While we can’t control the climate in which we farm, it is good to understand how environmental conditions affect microbe diversity. Enhancing the biology of your soils is a win for the environment no matter how you look at it.

How do you protect against loss of microbial diversity? Leave your thoughts in the comments below!

P.S. As part of the International Year of Soils, we will be discussing how climate can affect your soils throughout the month of November. Join the discussion right here!

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September: Soils protect the natural environment

“A nation that destroys its soil destroys itself.”

Franklin D. Roosevelt knew what he was talking about when he wrote that excerpt in a letter to all State Governors regarding a Uniform Soil Conservation Law in 1937. Soils provide anchorage for plant roots, hold water long enough for plants to use it, and store nutrients that sustain life. Even though soil color differs throughout the nation, it’s still one of the world’s biggest natural filters. Soils remove contaminants through their chemical, biological, and physical properties. In other words, soils are the kidneys of all earth ecosystems. The picture below (by the NRCS) shows all the various soils in the United States.

Soil Color

So what are you doing to improve your soils? Join us this month during the International Year of Soils as we discuss soil and the environment!

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What do you do when it rains?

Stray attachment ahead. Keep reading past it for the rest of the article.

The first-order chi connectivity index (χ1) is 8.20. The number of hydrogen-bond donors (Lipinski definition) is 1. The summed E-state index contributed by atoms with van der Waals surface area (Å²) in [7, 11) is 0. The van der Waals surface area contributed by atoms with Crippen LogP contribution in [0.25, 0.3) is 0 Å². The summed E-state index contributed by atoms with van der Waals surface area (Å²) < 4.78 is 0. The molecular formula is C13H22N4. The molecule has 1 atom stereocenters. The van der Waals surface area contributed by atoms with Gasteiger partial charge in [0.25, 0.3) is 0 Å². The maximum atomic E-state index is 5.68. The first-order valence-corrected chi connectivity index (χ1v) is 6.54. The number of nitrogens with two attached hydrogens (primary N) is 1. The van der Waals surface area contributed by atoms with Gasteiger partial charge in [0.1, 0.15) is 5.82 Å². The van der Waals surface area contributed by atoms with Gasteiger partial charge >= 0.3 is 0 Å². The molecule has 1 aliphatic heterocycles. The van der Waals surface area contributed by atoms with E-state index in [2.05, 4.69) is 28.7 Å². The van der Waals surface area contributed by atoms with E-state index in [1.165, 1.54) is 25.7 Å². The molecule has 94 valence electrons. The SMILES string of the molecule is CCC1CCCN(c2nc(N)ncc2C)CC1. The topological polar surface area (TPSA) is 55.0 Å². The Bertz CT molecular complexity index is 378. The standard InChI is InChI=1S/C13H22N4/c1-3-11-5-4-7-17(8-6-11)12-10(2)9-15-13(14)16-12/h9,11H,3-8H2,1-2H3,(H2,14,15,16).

As I sit down to write this morning, it’s not raining. The fields are slowly starting to dry out, and it breaks my heart to see the devastation Mother Nature has left in many of our fields. In Illinois, June was the wettest on record with an average of 9.3 inches across the state, 5.3 inches above average, as reported by FarmWeek. May also was much above average in most of the corn belt. The NOAA gathers statewide precipitation ranks monthly. Check out your state’s precipitation levels in June.

June 2015 Precipitation

Despite how much rain you’ve seen in your area, biologically alive soil can help protect against extreme weather stresses such as drought and moisture. For over 20 years we’ve talked about “weather-proofing” your soils with biological activity. Soil tilth, that crumbly coffee ground structure that we all desire, is only formed one way – microbially. Microbes exude substances that create the “balling up”, or the aggregation, of tiny soil particles into larger water stable soil aggregates. This tilth provides weather proofing. During wet periods, water stable soil aggregates resist crusting. Crusting reduces water infiltration causing more run-off and erosion. During dry periods, soil aggregates provide an insulation over the soil. This insulation-like layer reduces evaporation and enhances capillary action (the movement of sub-surface moisture upwards into the root zone).